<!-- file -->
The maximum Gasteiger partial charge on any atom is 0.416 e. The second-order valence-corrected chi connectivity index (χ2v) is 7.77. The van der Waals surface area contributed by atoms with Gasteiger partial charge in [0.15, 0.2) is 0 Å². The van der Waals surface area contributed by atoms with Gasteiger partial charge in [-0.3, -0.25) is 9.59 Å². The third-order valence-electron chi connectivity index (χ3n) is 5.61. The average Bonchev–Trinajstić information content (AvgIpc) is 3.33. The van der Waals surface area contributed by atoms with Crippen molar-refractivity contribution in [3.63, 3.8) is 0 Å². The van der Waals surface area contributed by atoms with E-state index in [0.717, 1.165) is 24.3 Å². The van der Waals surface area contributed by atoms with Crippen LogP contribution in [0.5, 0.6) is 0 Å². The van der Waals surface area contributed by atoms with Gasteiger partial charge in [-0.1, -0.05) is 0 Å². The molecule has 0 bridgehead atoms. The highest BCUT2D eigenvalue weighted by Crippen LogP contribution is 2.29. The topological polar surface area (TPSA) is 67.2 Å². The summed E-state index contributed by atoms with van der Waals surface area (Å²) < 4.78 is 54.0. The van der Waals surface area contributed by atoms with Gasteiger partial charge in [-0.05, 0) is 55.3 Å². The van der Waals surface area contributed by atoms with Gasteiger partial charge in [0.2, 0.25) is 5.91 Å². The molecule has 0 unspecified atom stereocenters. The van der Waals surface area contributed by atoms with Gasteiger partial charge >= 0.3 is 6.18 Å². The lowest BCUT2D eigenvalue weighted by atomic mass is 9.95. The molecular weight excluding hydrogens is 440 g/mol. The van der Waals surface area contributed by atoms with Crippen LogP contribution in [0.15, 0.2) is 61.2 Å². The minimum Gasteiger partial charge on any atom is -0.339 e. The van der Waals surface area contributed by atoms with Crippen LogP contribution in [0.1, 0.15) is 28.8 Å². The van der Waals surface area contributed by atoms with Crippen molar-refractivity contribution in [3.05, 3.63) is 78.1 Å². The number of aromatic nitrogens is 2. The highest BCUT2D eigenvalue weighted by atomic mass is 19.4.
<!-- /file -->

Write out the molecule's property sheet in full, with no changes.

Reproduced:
The maximum Gasteiger partial charge on any atom is 0.416 e. The second-order valence-corrected chi connectivity index (χ2v) is 7.77. The van der Waals surface area contributed by atoms with Gasteiger partial charge in [0.15, 0.2) is 0 Å². The van der Waals surface area contributed by atoms with Gasteiger partial charge in [-0.3, -0.25) is 9.59 Å². The third-order valence-electron chi connectivity index (χ3n) is 5.61. The average Bonchev–Trinajstić information content (AvgIpc) is 3.33. The van der Waals surface area contributed by atoms with Crippen molar-refractivity contribution in [3.63, 3.8) is 0 Å². The van der Waals surface area contributed by atoms with E-state index in [0.717, 1.165) is 24.3 Å². The van der Waals surface area contributed by atoms with Crippen LogP contribution in [0.5, 0.6) is 0 Å². The van der Waals surface area contributed by atoms with Gasteiger partial charge in [-0.1, -0.05) is 0 Å². The molecule has 0 bridgehead atoms. The highest BCUT2D eigenvalue weighted by Crippen LogP contribution is 2.29. The topological polar surface area (TPSA) is 67.2 Å². The summed E-state index contributed by atoms with van der Waals surface area (Å²) < 4.78 is 54.0. The van der Waals surface area contributed by atoms with Gasteiger partial charge in [-0.05, 0) is 55.3 Å². The van der Waals surface area contributed by atoms with Gasteiger partial charge in [0.2, 0.25) is 5.91 Å². The molecule has 0 unspecified atom stereocenters. The van der Waals surface area contributed by atoms with Gasteiger partial charge >= 0.3 is 6.18 Å². The lowest BCUT2D eigenvalue weighted by atomic mass is 9.95. The molecular weight excluding hydrogens is 440 g/mol. The van der Waals surface area contributed by atoms with Crippen LogP contribution in [0.15, 0.2) is 61.2 Å². The minimum Gasteiger partial charge on any atom is -0.339 e. The van der Waals surface area contributed by atoms with Crippen LogP contribution in [0.1, 0.15) is 28.8 Å². The van der Waals surface area contributed by atoms with Crippen molar-refractivity contribution in [3.05, 3.63) is 78.1 Å². The number of aromatic nitrogens is 2. The highest BCUT2D eigenvalue weighted by atomic mass is 19.4.